Judge Orders Parties in FDCPA Class Action to Submit Briefs on Issue of Standing Following TransUnion Ruling

In what is reported to becoming an increasingly common development in Fair Debt Collection Practices Act cases across the country, a District Court judge in New Jersey has temporarily terminated a motion to certify a class action and issued an order to both the plaintiff and defendant in the case to submit briefs on the issue of standing following the Supreme Court’s ruling in TransUnion v. Ramirez.

Chief Judge Freda Wolfson of the District Court for the District of New Jersey issued the order on Wednesday, giving the plaintiff until July 14 to submit its brief and the defendant until July 28 for its submission. The defendant had submitted a motion to permit supplemental briefing addressing the issue of standing a day before Judge Wolfson issued her order.

In this case — Madlinger v. Lyons, Doughty & Veldhuis (3:19-cv-21117) — the plaintiff filed suit after receiving a collection letter from the defendant attempting to recover an unpaid credit card debt. The letter included a disclosure that informed the plaintiff that his “balance may increase in the future due to charges allowed by your agreement and/or by law.” The plaintiff claimed the creditor had already charged off the debt, which meant that no additional fees, interest, or charges could be incurred. The plaintiff also claimed the defendant failed to identify the creditor to whom the debt was owed because it listed the name of the financial institution that extended the credit and not the name of the retailer or the financial institution’s relationship to the debt. The suit sought to include all consumers from New Jersey who were sent collection letters seeking to collect on debts owed to the same financial institution which included the same disclosure.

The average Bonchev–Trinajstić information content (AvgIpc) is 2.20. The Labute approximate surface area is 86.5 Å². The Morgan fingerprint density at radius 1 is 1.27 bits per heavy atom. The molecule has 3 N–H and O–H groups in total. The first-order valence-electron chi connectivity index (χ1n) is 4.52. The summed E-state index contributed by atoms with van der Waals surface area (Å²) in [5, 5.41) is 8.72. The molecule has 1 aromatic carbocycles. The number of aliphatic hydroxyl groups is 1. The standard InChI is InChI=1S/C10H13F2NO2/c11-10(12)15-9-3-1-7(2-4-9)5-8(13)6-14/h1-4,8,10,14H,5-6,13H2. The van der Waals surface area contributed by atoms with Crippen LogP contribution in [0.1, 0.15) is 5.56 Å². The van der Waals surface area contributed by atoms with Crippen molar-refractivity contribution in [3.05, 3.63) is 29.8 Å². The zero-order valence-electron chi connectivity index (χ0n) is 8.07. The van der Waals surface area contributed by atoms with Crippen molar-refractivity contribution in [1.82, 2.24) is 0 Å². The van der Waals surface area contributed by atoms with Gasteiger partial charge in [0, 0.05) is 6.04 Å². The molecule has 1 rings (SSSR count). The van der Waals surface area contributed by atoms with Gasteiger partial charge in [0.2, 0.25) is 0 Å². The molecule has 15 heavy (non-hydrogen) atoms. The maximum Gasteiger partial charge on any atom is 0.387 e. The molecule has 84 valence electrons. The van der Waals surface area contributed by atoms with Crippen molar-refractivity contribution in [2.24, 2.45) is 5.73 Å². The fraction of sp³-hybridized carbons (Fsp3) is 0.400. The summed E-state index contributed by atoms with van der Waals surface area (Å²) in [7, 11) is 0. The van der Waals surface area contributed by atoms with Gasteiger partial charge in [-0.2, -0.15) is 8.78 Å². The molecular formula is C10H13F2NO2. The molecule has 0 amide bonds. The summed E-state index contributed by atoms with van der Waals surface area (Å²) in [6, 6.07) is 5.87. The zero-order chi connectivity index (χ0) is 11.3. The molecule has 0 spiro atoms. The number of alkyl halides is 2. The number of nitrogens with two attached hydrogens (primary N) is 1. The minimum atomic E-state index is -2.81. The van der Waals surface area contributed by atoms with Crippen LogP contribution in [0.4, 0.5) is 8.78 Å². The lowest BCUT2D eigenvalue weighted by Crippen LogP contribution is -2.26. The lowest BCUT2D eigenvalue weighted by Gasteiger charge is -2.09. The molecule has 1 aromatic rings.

Similarly, other judges across the country have issued similar edicts as Judge Wolfson, seeking to address plaintiffs’ issue of standing in the wake of the TransUnion ruling. In that ruling, the Supreme Court ordered that every member of a class must have Article III standing in order to be eligible to recover damages.

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